Despite the science that tells us that traditional all-season tires just don’t work below 7 degrees Celsius, there are still those who continue to believe that dedicated winter tires is not needed. I just came across this 2011 video from the Russian town of Vladivostok that shows just how quickly a seemingly small snowfall can turn into a hair-raising experience.
The couple in the car are slowly navigating the roads around a neighbourhood, when they cautiously round a corner in the apartment complex. The road leads to a fairly mild downhill section, and then the fun starts. While there is obviously some ice under the surface of the snow, the car’s ABS can be heard activating before they reach the beginning of their descent. The car actually appears to accelerate before bouncing off several parked cars. Had this car been equipped with proper winter tires, it is very likely that they would not have become a pinball!
I know that someone out there will say “no tires work on ice”, but you are wrong. Modern winter tires are constructed using tire compounds that remain grippy on cold, slick surfaces. Until you experience the difference for yourself, you can continue to stick your head in the sand (or snow bank) but once you finally feel the difference, you will not believe how you lived without winter tires.
Crazy Super Mod never raced
There was a time in the ’60s and ’70s that many racing enthusiasts consider the golden era of motorsport. Regardless of what type of racing, it was a time of experimentation and innovation. Many of these experiments were non-starters. A Facebook contact just sent me this photo of Kenny Reece’s Super Modified that had three wheels on the right side, which was one of those projects that never saw competition.
If you have ever looked at any oval track race car, you will notice that the right side tires are larger than the left. They call this stagger, and it enables the chassis to create the most grip, while putting the most power down, when the car only turns in one direction. Reece’s three wheels on the right theory apparently worked something like that. In testing, the car proved to be very quick. So much so that the rule makes at Oswego Speedway made changes that prevented Reece’s creation from competing. In the process, they also shut down the ability for many new ideas to see competition. You can read more about the car here.
Taking slot cars to a whole new level of realism
Back in my childhood years, my buddies had those teeny tiny new AFX slot cars, that were the size of a Hot Wheels car, but I had a Stromberg set that offered a slightly larger size and more selection for someone like me who prefered cool old race cars to shiny new models. I never said I was normal. In recent years though, the larger scale of slot cars have become popular again thanks to companies like Scalextric who make incredibly detailed models.
Engineer Gareth Jones is a fan of these larger scale slot cars too, but the engineer in him wasn’t comfortable that old school cars were just as fast as the current Formula 1 cars. The solution? Jones did what any self respecting engineer would do and created his own chassis that would allow for body roll and steering. In other words, Jones created old school slot cars that handle like real cars. His design worked so well that he actually sells them online. To help get the word out, Jones has a youtube page to show off some super cool videos of his creations in action. Check out the A-Team van in some chase action!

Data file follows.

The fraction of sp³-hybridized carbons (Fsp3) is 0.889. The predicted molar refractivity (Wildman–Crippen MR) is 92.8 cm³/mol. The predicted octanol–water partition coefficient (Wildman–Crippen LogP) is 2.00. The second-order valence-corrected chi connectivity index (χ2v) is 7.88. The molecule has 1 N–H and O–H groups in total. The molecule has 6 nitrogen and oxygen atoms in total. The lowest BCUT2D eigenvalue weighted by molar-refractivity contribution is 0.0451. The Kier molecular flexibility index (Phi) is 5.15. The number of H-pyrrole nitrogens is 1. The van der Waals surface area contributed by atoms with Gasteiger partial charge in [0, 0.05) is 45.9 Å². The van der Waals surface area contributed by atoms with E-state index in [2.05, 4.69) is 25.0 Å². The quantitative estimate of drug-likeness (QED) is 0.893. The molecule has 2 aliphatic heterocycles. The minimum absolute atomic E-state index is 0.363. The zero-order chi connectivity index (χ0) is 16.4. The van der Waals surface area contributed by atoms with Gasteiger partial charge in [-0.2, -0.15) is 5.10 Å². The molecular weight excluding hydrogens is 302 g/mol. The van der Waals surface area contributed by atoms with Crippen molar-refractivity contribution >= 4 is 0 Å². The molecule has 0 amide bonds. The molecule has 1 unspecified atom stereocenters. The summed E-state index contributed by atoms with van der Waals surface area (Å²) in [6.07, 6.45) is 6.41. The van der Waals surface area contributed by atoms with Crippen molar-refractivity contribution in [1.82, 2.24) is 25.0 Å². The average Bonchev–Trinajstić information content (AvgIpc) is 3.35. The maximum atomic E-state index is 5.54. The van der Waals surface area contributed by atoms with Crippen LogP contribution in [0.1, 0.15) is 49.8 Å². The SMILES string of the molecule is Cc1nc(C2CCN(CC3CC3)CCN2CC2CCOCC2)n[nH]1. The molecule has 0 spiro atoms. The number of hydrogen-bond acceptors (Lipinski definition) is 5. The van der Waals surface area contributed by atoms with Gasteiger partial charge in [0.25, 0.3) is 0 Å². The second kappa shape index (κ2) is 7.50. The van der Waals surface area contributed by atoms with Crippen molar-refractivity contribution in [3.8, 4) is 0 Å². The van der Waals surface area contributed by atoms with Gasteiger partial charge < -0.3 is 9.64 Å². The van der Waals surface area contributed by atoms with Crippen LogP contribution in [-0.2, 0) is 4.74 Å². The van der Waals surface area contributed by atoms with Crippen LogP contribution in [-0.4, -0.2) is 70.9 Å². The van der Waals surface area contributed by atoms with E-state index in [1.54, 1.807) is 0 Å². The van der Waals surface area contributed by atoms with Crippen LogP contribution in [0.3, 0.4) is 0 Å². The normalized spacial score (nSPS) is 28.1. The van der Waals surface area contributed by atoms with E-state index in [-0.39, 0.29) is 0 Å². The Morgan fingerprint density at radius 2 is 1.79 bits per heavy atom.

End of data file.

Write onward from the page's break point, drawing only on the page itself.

Who needs video games when you could hillclimb in a formula car?
Ok, so a video game that costs fifty bucks is a whole lot more attainable than the gazillion dollars that it costs to buy and operate a top flight formula car, I know this. That said, doing it for real is just so much more intense than staring at the TV, with a PS3 controller in your hands. Hitting the fence has real consequences. The heat is unbearable. The sound is insanely loud. To coin a certain manufacturer’s phrase, there is no substitute, for driving a real formula car. It is one of the most intense experiences to be had, short of jumping out of an airplane.
This on board video from the Shelsley Walsh National hillclimb in the UK a few weeks ago gives a pretty real glimpse into what it is like to storm up a hillclimb course in 26 seconds.
Historic Tall Pines Action: Antoine L’Estage does victory doughnuts in 2010
I promised lots of rally coverage this week as I get ready for the Rally of the Tall Pines this weekend in Bancroft, so I’m staying true to that promise. In 2010, Antoine L’Estage and Nathalie Richard won the Triple Crown of rallying in North America. Their win at Tall Pines finished off a season that saw the pair and their Rockstar Mitsubishi win the Canadian and U.S. Rally Championships along with the North American Rally Cup. Not surprisingly, they were pretty excited, which led L’Estage to put on a bit of a show before the podium celebration!
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